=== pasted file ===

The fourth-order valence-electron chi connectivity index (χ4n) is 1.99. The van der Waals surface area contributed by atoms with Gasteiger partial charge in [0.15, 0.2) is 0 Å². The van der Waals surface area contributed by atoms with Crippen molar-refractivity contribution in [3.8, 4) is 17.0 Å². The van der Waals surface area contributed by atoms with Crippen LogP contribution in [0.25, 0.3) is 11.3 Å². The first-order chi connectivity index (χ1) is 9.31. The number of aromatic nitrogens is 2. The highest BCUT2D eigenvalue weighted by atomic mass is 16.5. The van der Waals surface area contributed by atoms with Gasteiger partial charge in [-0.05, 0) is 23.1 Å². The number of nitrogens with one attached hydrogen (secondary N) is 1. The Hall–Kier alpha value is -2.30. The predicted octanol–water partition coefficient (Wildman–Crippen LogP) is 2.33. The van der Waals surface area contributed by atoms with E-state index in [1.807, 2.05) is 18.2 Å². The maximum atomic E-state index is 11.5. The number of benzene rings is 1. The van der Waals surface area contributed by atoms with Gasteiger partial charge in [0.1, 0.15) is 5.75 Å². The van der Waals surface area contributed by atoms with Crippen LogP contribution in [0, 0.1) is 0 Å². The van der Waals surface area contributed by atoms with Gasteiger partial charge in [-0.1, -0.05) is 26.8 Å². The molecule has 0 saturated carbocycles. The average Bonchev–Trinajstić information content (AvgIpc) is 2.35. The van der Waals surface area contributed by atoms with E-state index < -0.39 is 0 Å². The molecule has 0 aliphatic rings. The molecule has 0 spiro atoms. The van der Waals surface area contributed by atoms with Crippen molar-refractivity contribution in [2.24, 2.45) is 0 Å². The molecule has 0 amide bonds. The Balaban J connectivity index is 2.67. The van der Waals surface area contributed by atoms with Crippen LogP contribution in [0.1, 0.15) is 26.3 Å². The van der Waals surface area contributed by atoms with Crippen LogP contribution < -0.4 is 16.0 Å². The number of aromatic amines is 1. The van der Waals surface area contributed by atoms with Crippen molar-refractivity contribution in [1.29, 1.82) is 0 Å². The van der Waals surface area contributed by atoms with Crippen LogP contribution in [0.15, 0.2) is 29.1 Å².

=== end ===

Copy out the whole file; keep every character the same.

The fourth-order valence-electron chi connectivity index (χ4n) is 1.99. The van der Waals surface area contributed by atoms with Gasteiger partial charge in [0.15, 0.2) is 0 Å². The van der Waals surface area contributed by atoms with Crippen molar-refractivity contribution in [3.8, 4) is 17.0 Å². The van der Waals surface area contributed by atoms with Crippen LogP contribution in [0.25, 0.3) is 11.3 Å². The first-order chi connectivity index (χ1) is 9.31. The number of aromatic nitrogens is 2. The highest BCUT2D eigenvalue weighted by atomic mass is 16.5. The van der Waals surface area contributed by atoms with Gasteiger partial charge in [-0.05, 0) is 23.1 Å². The number of nitrogens with one attached hydrogen (secondary N) is 1. The Hall–Kier alpha value is -2.30. The predicted octanol–water partition coefficient (Wildman–Crippen LogP) is 2.33. The van der Waals surface area contributed by atoms with E-state index in [1.807, 2.05) is 18.2 Å². The maximum atomic E-state index is 11.5. The number of benzene rings is 1. The van der Waals surface area contributed by atoms with Gasteiger partial charge in [0.1, 0.15) is 5.75 Å². The van der Waals surface area contributed by atoms with Crippen LogP contribution in [0, 0.1) is 0 Å². The van der Waals surface area contributed by atoms with Gasteiger partial charge in [-0.1, -0.05) is 26.8 Å². The molecule has 0 saturated carbocycles. The average Bonchev–Trinajstić information content (AvgIpc) is 2.35. The van der Waals surface area contributed by atoms with E-state index < -0.39 is 0 Å². The molecule has 0 aliphatic rings. The molecule has 0 spiro atoms. The van der Waals surface area contributed by atoms with Crippen molar-refractivity contribution in [2.24, 2.45) is 0 Å². The molecule has 0 amide bonds. The Balaban J connectivity index is 2.67. The van der Waals surface area contributed by atoms with Crippen LogP contribution in [0.1, 0.15) is 26.3 Å². The van der Waals surface area contributed by atoms with Crippen LogP contribution < -0.4 is 16.0 Å². The number of aromatic amines is 1. The van der Waals surface area contributed by atoms with Crippen molar-refractivity contribution in [1.29, 1.82) is 0 Å². The van der Waals surface area contributed by atoms with Crippen LogP contribution in [0.15, 0.2) is 29.1 Å².